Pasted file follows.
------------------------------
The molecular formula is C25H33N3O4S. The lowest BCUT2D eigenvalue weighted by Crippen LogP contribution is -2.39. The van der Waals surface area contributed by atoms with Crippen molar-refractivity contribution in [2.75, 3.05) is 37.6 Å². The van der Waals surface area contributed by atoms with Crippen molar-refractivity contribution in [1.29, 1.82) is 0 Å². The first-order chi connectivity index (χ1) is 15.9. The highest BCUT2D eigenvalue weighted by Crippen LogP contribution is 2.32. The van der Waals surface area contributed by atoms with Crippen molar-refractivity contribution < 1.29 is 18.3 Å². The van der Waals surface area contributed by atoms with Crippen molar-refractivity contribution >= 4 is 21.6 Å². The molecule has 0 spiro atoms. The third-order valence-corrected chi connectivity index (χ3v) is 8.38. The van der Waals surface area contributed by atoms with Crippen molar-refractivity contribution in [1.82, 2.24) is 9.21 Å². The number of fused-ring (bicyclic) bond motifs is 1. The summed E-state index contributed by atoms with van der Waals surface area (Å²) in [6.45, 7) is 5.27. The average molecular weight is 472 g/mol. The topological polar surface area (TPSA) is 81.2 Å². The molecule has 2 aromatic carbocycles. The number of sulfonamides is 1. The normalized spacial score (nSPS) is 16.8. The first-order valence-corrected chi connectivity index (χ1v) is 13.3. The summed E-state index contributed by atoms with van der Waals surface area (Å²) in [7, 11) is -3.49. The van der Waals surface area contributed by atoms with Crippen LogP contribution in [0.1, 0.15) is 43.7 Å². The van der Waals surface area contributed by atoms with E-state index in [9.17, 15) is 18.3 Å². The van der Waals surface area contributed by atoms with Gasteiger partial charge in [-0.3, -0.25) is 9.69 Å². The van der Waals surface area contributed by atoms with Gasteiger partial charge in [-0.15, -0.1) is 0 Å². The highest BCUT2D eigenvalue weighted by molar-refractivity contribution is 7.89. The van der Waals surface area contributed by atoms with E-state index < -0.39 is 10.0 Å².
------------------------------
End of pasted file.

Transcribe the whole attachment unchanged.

The molecular formula is C25H33N3O4S. The lowest BCUT2D eigenvalue weighted by Crippen LogP contribution is -2.39. The van der Waals surface area contributed by atoms with Crippen molar-refractivity contribution in [2.75, 3.05) is 37.6 Å². The van der Waals surface area contributed by atoms with Crippen molar-refractivity contribution in [1.29, 1.82) is 0 Å². The first-order chi connectivity index (χ1) is 15.9. The highest BCUT2D eigenvalue weighted by Crippen LogP contribution is 2.32. The van der Waals surface area contributed by atoms with Crippen molar-refractivity contribution < 1.29 is 18.3 Å². The van der Waals surface area contributed by atoms with Crippen molar-refractivity contribution >= 4 is 21.6 Å². The molecule has 0 spiro atoms. The third-order valence-corrected chi connectivity index (χ3v) is 8.38. The van der Waals surface area contributed by atoms with Crippen molar-refractivity contribution in [1.82, 2.24) is 9.21 Å². The number of fused-ring (bicyclic) bond motifs is 1. The summed E-state index contributed by atoms with van der Waals surface area (Å²) in [6.45, 7) is 5.27. The average molecular weight is 472 g/mol. The topological polar surface area (TPSA) is 81.2 Å². The molecule has 2 aromatic carbocycles. The number of sulfonamides is 1. The normalized spacial score (nSPS) is 16.8. The first-order valence-corrected chi connectivity index (χ1v) is 13.3. The summed E-state index contributed by atoms with van der Waals surface area (Å²) in [7, 11) is -3.49. The van der Waals surface area contributed by atoms with Crippen LogP contribution in [0.1, 0.15) is 43.7 Å². The van der Waals surface area contributed by atoms with E-state index in [9.17, 15) is 18.3 Å². The van der Waals surface area contributed by atoms with Gasteiger partial charge in [-0.3, -0.25) is 9.69 Å². The van der Waals surface area contributed by atoms with Gasteiger partial charge in [-0.15, -0.1) is 0 Å². The highest BCUT2D eigenvalue weighted by molar-refractivity contribution is 7.89. The van der Waals surface area contributed by atoms with E-state index < -0.39 is 10.0 Å².